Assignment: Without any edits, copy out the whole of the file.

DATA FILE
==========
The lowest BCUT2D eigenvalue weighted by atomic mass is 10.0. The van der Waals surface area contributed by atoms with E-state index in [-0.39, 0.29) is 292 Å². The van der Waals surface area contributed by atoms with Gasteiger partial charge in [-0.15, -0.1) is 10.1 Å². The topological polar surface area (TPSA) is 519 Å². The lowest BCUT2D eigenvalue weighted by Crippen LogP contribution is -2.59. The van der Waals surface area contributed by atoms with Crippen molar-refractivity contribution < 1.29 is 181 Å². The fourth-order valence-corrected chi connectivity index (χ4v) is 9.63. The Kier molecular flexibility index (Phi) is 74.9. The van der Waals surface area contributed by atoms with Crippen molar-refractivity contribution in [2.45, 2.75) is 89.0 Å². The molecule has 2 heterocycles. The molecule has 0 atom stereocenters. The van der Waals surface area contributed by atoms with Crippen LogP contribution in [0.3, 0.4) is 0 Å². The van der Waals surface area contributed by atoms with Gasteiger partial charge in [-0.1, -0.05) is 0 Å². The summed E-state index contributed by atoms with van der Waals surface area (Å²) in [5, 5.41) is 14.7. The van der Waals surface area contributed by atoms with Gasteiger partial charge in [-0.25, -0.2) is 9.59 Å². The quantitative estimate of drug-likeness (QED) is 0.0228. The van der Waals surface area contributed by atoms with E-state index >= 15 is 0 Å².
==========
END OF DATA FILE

The lowest BCUT2D eigenvalue weighted by atomic mass is 10.0. The van der Waals surface area contributed by atoms with E-state index in [-0.39, 0.29) is 292 Å². The van der Waals surface area contributed by atoms with Gasteiger partial charge in [-0.15, -0.1) is 10.1 Å². The topological polar surface area (TPSA) is 519 Å². The lowest BCUT2D eigenvalue weighted by Crippen LogP contribution is -2.59. The van der Waals surface area contributed by atoms with Crippen molar-refractivity contribution < 1.29 is 181 Å². The fourth-order valence-corrected chi connectivity index (χ4v) is 9.63. The Kier molecular flexibility index (Phi) is 74.9. The van der Waals surface area contributed by atoms with Crippen molar-refractivity contribution in [2.45, 2.75) is 89.0 Å². The molecule has 2 heterocycles. The molecule has 0 atom stereocenters. The van der Waals surface area contributed by atoms with Crippen LogP contribution in [0.3, 0.4) is 0 Å². The van der Waals surface area contributed by atoms with Gasteiger partial charge in [-0.1, -0.05) is 0 Å². The summed E-state index contributed by atoms with van der Waals surface area (Å²) in [5, 5.41) is 14.7. The van der Waals surface area contributed by atoms with Gasteiger partial charge in [-0.25, -0.2) is 9.59 Å². The quantitative estimate of drug-likeness (QED) is 0.0228. The van der Waals surface area contributed by atoms with E-state index >= 15 is 0 Å².